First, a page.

The tragedy is that “Thor: Ragnarok” has arrived so late in the progression of the Marvel Cinematic Universe that those not steeped from the beginning in the studio’s closed ecosystem of interconnected movies will likely pass this movie by, thus missing out on the giddy delight of a fully-matured blockbuster director finally getting his hands on a $180-million-dollar toy chest. Think Spielberg, going from battling a malfunctioning fiberglass shark to getting the remote control for a Tyrannosaurus Rex. Waititi has wisely charted a course just a little left of expectations, setting up familiar dilemmas (estranged siblings; a city besieged by dark supernatural forces; what the hell to do with Karl Urban) but solving for consistently unexpected values. The dialogue crackles along like microwave popcorn at the precise moment that everything goes apeshit in the bag—laugh too loud at one punchline, and you’ll miss the next four. But this isn’t a Whedon or a Sorkin or a McFarlane joint; you never get the self-congratulatory reference bingo that bogs down many clever screenwriters. For every joke, there’s a corresponding visual subtlety, a moment of pathos or panic that doesn’t get verbalized, creating a visual story as rich as the dialogue itself, of which a stunning eighty percent was improvised. Perhaps that freedom accounts for the sheer oddness of some of the movie’s conceits: in one setup, a rock-monster with a Kiwi accent carries around a dead slug pal because he “doesn’t have the heart to set him down”. That’s a joke setup. Nothing like that has ever survived a focus group before, but now that “Thor: Ragnorok” has arrived, maybe some more of it will. Welcome, weirdness. Welcome, Taika Waititi. Now please leave. I need to sleep.

Movie review: “Spiderman: Homecoming”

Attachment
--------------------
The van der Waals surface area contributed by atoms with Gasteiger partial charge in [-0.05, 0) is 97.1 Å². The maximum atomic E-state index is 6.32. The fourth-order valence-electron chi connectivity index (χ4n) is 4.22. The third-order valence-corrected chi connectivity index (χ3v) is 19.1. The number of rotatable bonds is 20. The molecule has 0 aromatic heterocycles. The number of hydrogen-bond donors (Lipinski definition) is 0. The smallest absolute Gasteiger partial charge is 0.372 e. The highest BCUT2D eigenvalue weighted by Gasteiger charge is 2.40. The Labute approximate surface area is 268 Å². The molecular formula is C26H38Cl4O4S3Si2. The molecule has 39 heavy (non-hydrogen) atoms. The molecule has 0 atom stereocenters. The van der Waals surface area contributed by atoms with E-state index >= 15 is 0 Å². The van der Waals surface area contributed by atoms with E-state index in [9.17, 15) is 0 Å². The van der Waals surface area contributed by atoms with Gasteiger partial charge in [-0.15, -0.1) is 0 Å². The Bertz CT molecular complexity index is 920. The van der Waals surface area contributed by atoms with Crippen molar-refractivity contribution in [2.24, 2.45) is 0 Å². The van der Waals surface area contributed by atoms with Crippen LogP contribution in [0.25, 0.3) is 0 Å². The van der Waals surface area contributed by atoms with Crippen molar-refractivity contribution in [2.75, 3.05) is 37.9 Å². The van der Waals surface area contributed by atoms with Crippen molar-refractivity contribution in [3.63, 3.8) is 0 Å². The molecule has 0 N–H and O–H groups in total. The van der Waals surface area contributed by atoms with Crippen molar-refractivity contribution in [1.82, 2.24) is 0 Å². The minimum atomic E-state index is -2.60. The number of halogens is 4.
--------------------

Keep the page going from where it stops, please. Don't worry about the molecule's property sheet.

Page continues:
“Spiderman: Homecoming” contains a tiny homage to “Ferris Bueller’s Day Off” at its center, which is fitting, because Matthew Broderick seems to be the first actor to have been reincarnated while still alive. Tom Holland plays an alarmingly fresh-faced Peter Parker, so young that when he skives out of high school, you fight the urge (as you never did with Bueller) to convince him to stay. Inside high school, there are bearable torments; outside, Michael Keaton is waiting.

 

Coarsened by age and desperation, Keaton’s blue-collar Adrian Toomes is an unlikely villain for a superhero movie. He doesn’t strut or preen, his most dramatic bit of costuming is a tatty bomber jacket, and his motive is as prosaic as they come—squeezed out of his government contract for salvage, he keeps his mortgage paid with illegal weapons. The fact that some of them glow blue and can reduce a human to a crumbling cone of embers makes Toomes a bit less scary; director Jon Watts is savvy enough to understand this, and arms Toomes with an ordinary handgun for his most threatening scene, a simple conversation with Peter Parker that will make the muscles in your neck go tense. Keaton can now summon the voltage that Jack Nicholson once could: in his gaze, you can sense the menacing hum of a transformer ready to blow.